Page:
Mary came up the way we all did. She was a voice for us, but she wasn’t like other R&B artists at the time. She became a household name early because she was a hip-hop artist who also sang. The industry needed someone like that. The streets wanted that. Pop culture wanted that. And she was the one for it because she wasn’t made up. She was the girl around the way with the big earrings. She was like a spokesperson for a particular type of girl coming out of New York and coming out of the streets.
Every night during our tour together, Mary would have a heartfelt conversation with the audience. There would be tears in people’s eyes; there would be people yelling with pride. And when Mary came onstage at the Super Bowl halftime show this year, she got one of the loudest responses because, for one, she’s a woman in the middle of these guys. And she was just in her element.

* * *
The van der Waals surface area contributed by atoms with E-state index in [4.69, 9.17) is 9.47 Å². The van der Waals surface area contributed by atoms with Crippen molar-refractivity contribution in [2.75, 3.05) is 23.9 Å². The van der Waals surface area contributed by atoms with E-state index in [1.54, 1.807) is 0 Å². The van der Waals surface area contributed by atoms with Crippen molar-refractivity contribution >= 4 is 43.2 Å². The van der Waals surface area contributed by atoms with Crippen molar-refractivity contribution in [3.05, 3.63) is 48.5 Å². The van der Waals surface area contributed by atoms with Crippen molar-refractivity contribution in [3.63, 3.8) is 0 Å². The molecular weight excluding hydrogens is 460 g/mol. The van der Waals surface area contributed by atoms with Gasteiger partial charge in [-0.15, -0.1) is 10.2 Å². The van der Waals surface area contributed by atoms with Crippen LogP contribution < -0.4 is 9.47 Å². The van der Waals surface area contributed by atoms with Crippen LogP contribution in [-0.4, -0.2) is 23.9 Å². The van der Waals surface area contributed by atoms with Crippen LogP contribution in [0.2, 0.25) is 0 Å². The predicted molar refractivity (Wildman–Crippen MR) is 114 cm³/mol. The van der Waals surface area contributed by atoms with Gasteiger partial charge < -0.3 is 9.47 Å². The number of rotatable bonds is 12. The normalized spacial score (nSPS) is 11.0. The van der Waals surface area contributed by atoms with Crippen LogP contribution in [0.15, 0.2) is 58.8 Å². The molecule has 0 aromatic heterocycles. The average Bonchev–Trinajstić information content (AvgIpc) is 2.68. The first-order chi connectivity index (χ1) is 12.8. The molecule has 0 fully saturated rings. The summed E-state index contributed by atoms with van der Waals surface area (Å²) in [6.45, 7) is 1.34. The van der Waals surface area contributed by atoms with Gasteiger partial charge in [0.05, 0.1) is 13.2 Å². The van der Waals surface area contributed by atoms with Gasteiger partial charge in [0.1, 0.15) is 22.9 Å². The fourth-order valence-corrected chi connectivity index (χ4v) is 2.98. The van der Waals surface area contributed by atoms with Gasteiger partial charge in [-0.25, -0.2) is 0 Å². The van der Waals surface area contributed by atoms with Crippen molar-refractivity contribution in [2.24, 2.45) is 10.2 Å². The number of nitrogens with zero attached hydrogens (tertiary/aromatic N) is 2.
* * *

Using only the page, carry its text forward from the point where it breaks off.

She carved out a lane for herself, and now she can feed the people more than just music. She has a lot more to offer, from her incredible acting career to her wine brand to the Strength of a Woman festival she just launched in Atlanta. And I feel like she’s just getting started. She’s who we wanted her to be, and even more. She became who she’s supposed to be.
Nas is a Grammy Award–winning artist
Styled by Jason Rembert; hair by Tym Wallace; make-up by Porsche Cooper; set design by Jesse Kaufmann
- Inside the Death of a Rural Daycare
- Exclusive: Inside Ukraine’s Secret Effort to Train Pilots for U.S. Fighter Jets
- TIME’s First Interview in the Metaverse: How a Filmmaker Made a Movie and Fell in Love in VR
- How The Inflation Reduction Act Will Spur a New Climate Tech Ecosystem
- Climate-Conscious Architects Want Europe To Build Less
- Social Media Companies Like TikTok Hope to Fight Election Misinformation. Experts Say Their Plans Aren’t Enough
- How I Got My Students to Stop Staring at Screens
- Author Mimi Zhu Is Relearning What It Means to Love After Trauma